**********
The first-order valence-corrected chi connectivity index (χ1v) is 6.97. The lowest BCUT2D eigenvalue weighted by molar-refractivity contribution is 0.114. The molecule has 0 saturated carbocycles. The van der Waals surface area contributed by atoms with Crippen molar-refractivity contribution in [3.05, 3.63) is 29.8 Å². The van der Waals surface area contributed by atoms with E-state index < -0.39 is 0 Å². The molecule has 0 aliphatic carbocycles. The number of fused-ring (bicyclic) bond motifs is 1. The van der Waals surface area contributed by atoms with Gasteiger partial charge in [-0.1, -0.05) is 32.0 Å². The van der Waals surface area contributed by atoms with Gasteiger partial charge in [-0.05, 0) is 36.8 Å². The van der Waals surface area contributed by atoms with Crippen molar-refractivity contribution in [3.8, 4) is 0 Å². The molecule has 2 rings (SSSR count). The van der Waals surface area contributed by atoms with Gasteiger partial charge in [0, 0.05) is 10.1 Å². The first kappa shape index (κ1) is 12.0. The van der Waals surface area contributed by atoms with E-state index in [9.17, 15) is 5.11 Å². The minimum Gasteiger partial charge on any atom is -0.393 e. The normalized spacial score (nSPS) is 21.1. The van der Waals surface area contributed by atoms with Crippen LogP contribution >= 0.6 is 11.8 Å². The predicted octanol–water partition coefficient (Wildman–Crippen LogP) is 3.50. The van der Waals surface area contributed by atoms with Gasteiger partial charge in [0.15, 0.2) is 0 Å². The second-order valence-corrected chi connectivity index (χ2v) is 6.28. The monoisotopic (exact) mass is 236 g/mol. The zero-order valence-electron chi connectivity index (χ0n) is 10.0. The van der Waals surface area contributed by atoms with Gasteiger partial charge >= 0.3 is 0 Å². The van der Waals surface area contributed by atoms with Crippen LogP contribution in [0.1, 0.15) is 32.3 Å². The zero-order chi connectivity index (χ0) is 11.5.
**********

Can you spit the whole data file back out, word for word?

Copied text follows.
The first-order valence-corrected chi connectivity index (χ1v) is 6.97. The lowest BCUT2D eigenvalue weighted by molar-refractivity contribution is 0.114. The molecule has 0 saturated carbocycles. The van der Waals surface area contributed by atoms with Crippen molar-refractivity contribution in [3.05, 3.63) is 29.8 Å². The van der Waals surface area contributed by atoms with E-state index < -0.39 is 0 Å². The molecule has 0 aliphatic carbocycles. The number of fused-ring (bicyclic) bond motifs is 1. The van der Waals surface area contributed by atoms with Gasteiger partial charge in [-0.1, -0.05) is 32.0 Å². The van der Waals surface area contributed by atoms with Gasteiger partial charge in [-0.05, 0) is 36.8 Å². The van der Waals surface area contributed by atoms with Crippen molar-refractivity contribution in [3.8, 4) is 0 Å². The molecule has 2 rings (SSSR count). The van der Waals surface area contributed by atoms with Gasteiger partial charge in [0, 0.05) is 10.1 Å². The first kappa shape index (κ1) is 12.0. The van der Waals surface area contributed by atoms with E-state index in [9.17, 15) is 5.11 Å². The minimum Gasteiger partial charge on any atom is -0.393 e. The normalized spacial score (nSPS) is 21.1. The van der Waals surface area contributed by atoms with Crippen LogP contribution >= 0.6 is 11.8 Å². The predicted octanol–water partition coefficient (Wildman–Crippen LogP) is 3.50. The van der Waals surface area contributed by atoms with Gasteiger partial charge in [0.15, 0.2) is 0 Å². The second-order valence-corrected chi connectivity index (χ2v) is 6.28. The monoisotopic (exact) mass is 236 g/mol. The zero-order valence-electron chi connectivity index (χ0n) is 10.0. The van der Waals surface area contributed by atoms with Gasteiger partial charge >= 0.3 is 0 Å². The van der Waals surface area contributed by atoms with Crippen LogP contribution in [0.1, 0.15) is 32.3 Å². The zero-order chi connectivity index (χ0) is 11.5.